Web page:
Mobile communication networks increasingly provide concrete examples supporting Bauman’s theory and Haiti is only the latest instance. The cell phone has made transferring money more immediate, more flexible, and simpler than even the credit card. People need only reach into their pockets for a device which is already profoundly integrated into their lives and dial a few numbers. Within seconds, the transaction is complete and money has flowed from one node in the network to another. The power of such fluid networks is that, with minimal cost in time and money (most were $10 contributions) to individuals, enormous resources can be mobilized. The political implications of this new fluid and hyper-networked reality should not be lost on us.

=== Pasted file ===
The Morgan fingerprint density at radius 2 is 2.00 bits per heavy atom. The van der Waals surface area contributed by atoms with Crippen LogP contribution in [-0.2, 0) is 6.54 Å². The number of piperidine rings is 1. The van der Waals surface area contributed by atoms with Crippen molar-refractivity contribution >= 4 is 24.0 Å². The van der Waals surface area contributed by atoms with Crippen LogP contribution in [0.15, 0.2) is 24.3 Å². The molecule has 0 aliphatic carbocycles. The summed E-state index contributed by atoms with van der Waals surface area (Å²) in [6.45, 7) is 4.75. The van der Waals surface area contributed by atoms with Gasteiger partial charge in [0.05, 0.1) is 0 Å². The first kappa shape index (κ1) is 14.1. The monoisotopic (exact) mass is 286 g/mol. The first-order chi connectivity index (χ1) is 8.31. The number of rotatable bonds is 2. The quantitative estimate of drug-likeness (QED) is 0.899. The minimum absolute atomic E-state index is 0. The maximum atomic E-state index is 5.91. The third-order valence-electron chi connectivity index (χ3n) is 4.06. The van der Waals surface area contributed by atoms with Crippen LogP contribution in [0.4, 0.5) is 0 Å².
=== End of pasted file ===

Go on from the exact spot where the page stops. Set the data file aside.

“Mobile giving to help Haiti exceeds $30 million” by Suzanne Choney
“Teaching and Learning Guide for: Social Implications of Mobile Telephony: The Rise of Personal Communication Society” by Scott W. Campbell and Yong Jin Park